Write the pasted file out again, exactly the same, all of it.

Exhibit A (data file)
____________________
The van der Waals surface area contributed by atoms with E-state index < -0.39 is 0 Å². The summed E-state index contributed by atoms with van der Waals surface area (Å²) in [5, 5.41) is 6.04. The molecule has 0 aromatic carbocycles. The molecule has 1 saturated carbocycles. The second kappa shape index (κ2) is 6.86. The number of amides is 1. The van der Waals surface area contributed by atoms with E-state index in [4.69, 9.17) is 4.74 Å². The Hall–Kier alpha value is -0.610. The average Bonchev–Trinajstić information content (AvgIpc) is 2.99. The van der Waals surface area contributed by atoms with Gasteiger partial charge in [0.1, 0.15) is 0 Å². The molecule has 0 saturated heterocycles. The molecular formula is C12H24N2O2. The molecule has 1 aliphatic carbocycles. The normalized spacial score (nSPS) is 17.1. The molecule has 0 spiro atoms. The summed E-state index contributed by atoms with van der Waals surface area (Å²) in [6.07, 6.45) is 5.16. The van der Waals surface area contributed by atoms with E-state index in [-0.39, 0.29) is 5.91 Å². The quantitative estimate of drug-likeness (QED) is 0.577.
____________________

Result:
The van der Waals surface area contributed by atoms with E-state index < -0.39 is 0 Å². The summed E-state index contributed by atoms with van der Waals surface area (Å²) in [5, 5.41) is 6.04. The molecule has 0 aromatic carbocycles. The molecule has 1 saturated carbocycles. The second kappa shape index (κ2) is 6.86. The number of amides is 1. The van der Waals surface area contributed by atoms with E-state index in [4.69, 9.17) is 4.74 Å². The Hall–Kier alpha value is -0.610. The average Bonchev–Trinajstić information content (AvgIpc) is 2.99. The van der Waals surface area contributed by atoms with Gasteiger partial charge in [0.1, 0.15) is 0 Å². The molecule has 0 saturated heterocycles. The molecular formula is C12H24N2O2. The molecule has 1 aliphatic carbocycles. The normalized spacial score (nSPS) is 17.1. The molecule has 0 spiro atoms. The summed E-state index contributed by atoms with van der Waals surface area (Å²) in [6.07, 6.45) is 5.16. The van der Waals surface area contributed by atoms with E-state index in [-0.39, 0.29) is 5.91 Å². The quantitative estimate of drug-likeness (QED) is 0.577.